The recent surge in opioid-related deaths has brought poor pain management practices to the forefront of our nation’s collective consciousness. However, improving treatments for chronic pain, substance use disorders (SUD), and comorbid expression of both requires a better understanding of the pathophysiology involved in their development. In this chapter, the authors present the argument that chronic pain and SUD can be conceptualized similarly from a biopsychosocial perspective to inform a better approach to treatment. The authors describe the common neurobehavioral mechanisms of SUD and chronic pain, then discuss the efficacy of several psychotherapeutic methods employed to combat chronic pain, addiction, and related disorders. Such methods may contribute to positive health outcomes in managing chronic pain and curbing drug addiction by reducing the role of opioid analgesics for long-term pain management.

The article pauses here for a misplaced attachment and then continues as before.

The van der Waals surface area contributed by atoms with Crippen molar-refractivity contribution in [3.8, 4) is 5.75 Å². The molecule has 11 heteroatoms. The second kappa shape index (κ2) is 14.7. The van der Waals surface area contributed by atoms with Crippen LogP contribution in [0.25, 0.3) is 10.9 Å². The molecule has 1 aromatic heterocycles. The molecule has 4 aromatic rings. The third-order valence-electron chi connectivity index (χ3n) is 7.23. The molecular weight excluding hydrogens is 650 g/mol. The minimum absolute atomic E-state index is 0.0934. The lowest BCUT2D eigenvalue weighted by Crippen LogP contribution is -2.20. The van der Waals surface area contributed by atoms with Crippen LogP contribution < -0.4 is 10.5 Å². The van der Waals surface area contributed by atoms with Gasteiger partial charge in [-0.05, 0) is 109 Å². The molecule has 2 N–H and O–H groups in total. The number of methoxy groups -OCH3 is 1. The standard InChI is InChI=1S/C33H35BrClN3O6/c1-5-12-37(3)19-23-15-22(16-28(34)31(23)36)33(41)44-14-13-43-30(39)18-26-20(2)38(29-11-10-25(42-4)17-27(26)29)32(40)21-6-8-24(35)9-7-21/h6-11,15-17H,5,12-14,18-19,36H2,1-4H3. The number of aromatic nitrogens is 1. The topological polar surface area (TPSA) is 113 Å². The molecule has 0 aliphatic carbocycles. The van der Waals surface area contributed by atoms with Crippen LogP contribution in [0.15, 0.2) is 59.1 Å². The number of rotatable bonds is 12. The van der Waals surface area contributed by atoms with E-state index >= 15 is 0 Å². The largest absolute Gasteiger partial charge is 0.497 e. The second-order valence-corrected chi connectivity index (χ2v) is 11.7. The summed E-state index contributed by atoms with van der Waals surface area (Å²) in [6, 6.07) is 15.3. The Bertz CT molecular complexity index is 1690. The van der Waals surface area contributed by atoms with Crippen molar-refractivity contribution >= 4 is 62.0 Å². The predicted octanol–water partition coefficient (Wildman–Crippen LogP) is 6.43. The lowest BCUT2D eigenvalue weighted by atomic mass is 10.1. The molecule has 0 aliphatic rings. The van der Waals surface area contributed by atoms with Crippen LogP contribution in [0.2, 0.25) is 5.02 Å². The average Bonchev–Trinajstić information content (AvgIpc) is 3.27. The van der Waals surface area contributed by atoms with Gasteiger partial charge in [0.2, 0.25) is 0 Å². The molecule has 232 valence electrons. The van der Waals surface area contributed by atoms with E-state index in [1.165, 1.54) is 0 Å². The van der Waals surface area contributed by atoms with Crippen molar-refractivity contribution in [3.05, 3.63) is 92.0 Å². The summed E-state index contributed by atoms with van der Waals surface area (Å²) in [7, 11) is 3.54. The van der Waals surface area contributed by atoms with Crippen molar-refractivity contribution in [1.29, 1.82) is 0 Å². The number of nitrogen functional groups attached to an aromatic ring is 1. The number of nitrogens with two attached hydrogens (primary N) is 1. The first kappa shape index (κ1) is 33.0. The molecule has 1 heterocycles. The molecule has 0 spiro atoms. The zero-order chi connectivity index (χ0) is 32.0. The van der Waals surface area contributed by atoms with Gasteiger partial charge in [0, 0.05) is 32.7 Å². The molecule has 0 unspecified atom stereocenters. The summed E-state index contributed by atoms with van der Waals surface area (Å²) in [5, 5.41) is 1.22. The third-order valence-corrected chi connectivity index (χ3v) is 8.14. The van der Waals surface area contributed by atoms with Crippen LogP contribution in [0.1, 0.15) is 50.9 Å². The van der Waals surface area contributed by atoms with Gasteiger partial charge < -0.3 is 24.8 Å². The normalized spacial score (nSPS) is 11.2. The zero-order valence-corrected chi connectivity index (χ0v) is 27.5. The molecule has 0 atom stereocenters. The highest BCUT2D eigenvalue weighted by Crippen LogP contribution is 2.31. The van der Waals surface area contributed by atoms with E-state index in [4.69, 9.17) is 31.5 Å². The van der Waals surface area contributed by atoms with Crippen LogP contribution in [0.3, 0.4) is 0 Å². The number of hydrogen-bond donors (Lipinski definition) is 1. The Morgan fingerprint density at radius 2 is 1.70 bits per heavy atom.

Part of the book: Addictions